The AU would also need to develop rigorous accountability, compliance, and human rights mechanisms for these missions; similar to what the UN calls its Human Rights Due Diligence Policy. This remains work-in-progress but the AU has recently made significant headway, including new guidelines and procedures on preventing and responding to sexual exploitation and abuse as well as conduct and discipline issues in its peace support operations.
In terms of appropriate capabilities, force generation for such difficult enforcement mandates must improve dramatically. Most African states do not have the right types of troops, police, enablers, or force multipliers to deliver on their mandated tasks in high-risk, asymmetric environments. The APSA mechanisms will therefore continue to require significant security force assistance from external partners, notably the UN and European Union, as well as individual states such as the US, France, and the United Kingdom.
To ensure sufficient, flexible, and sustainable financing for such ad hoc coalitions, the AU must continue to implement its revised Peace Fund and wider reforms championed by Donald Kaberuka and Paul Kagame. Here, again, the AU has made significant progress, including establishing the Peace Fund’s governance mechanisms and receiving over $60 million in initial deposits.
It would, however, be unwise to use this fund to directly support national troops operating in their own territory. This would set an unhelpful precedent and muddy the waters between peace operations and domestic counterterrorism activities. A more appropriate use of the funds might be to support the common and shared costs of multinational operations. For the foreseeable future, however, the limited African funds will require external partners to provide significant additional support.
Finally, sustained, high-level political support will depend on developing a viable strategy of conflict resolution and a pathway to peace, as well as agreement between the AU and the ad hoc entity in question. Ideally, the mission would also secure UN and other non-African support too.
Can Ad Hoc Coalitions Bring Stability?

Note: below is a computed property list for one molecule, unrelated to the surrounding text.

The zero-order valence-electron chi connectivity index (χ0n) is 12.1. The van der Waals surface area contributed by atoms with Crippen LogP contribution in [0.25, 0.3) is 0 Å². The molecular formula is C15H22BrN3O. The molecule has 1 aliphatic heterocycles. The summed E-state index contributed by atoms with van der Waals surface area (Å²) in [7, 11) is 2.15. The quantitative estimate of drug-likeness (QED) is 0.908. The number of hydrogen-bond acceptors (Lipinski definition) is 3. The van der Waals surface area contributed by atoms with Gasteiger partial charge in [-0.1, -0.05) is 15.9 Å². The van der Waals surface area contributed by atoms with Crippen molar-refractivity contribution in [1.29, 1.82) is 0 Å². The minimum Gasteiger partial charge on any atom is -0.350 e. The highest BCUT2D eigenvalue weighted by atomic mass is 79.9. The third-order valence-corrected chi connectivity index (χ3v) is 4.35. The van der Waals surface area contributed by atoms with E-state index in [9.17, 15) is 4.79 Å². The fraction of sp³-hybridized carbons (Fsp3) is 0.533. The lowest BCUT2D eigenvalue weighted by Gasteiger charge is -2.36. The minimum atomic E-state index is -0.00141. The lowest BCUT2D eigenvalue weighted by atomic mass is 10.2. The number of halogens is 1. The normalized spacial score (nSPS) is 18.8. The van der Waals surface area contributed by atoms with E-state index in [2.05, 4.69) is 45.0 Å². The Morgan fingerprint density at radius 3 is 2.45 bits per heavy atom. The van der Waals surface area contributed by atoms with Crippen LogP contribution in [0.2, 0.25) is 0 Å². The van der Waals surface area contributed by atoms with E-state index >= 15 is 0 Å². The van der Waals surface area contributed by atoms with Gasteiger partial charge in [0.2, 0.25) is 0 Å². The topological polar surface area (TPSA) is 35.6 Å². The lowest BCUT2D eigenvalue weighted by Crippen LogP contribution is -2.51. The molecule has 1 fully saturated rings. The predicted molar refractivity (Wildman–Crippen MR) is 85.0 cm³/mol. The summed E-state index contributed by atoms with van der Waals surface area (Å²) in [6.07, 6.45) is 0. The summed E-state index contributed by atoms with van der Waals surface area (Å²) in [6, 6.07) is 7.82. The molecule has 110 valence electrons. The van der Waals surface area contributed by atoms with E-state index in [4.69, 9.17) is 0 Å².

Ultimately, the question of whether ad hoc coalitions can bring stability boils down to how well they can synch their military and potentially counter-organized crime activities with the political aspects of their mandates, and the wider international engagement with the regional threat. To date, the three coalitions identified above have been rather blunt military instruments that suffer from various important strategic and operational weaknesses; see, for example, analyses and reports on the RCI-LRA, MNJTF, and G5 Sahel Joint Force.
At best, therefore, these ad hoc coalitions might serve as useful first responders to threats that other actors are unwilling or unable to tackle. But they are likely to remain military-heavy, exhibit key capability gaps, and come with significant risks—not least in terms of accountability and human rights violations. They are also highly unlikely to be self-sustaining, despite the fact that they are largely comprised of national troops operating on their home soil.
In such circumstances, it is difficult to see how these coalitions will successfully complete their mandate. Nevertheless, if the AU thinks they are worth supporting, it must develop a shared strategy that charts a pathway to peace, find sustainable financing, and ensure that military and political activities are in synch. If not, Africa’s ad hoc coalitions will end up costing considerable amounts of money while producing relatively few positive and sustainable strategic effects.
Paul D. Williams is Associate Professor of International Affairs at the George Washington University. He tweets @PDWilliamsGWU. Part of the research that informs this article was conducted under US Government sponsorship. This article does not necessarily reflect the opinion or policy of its research sponsors.
Originally Published in the Global Observatory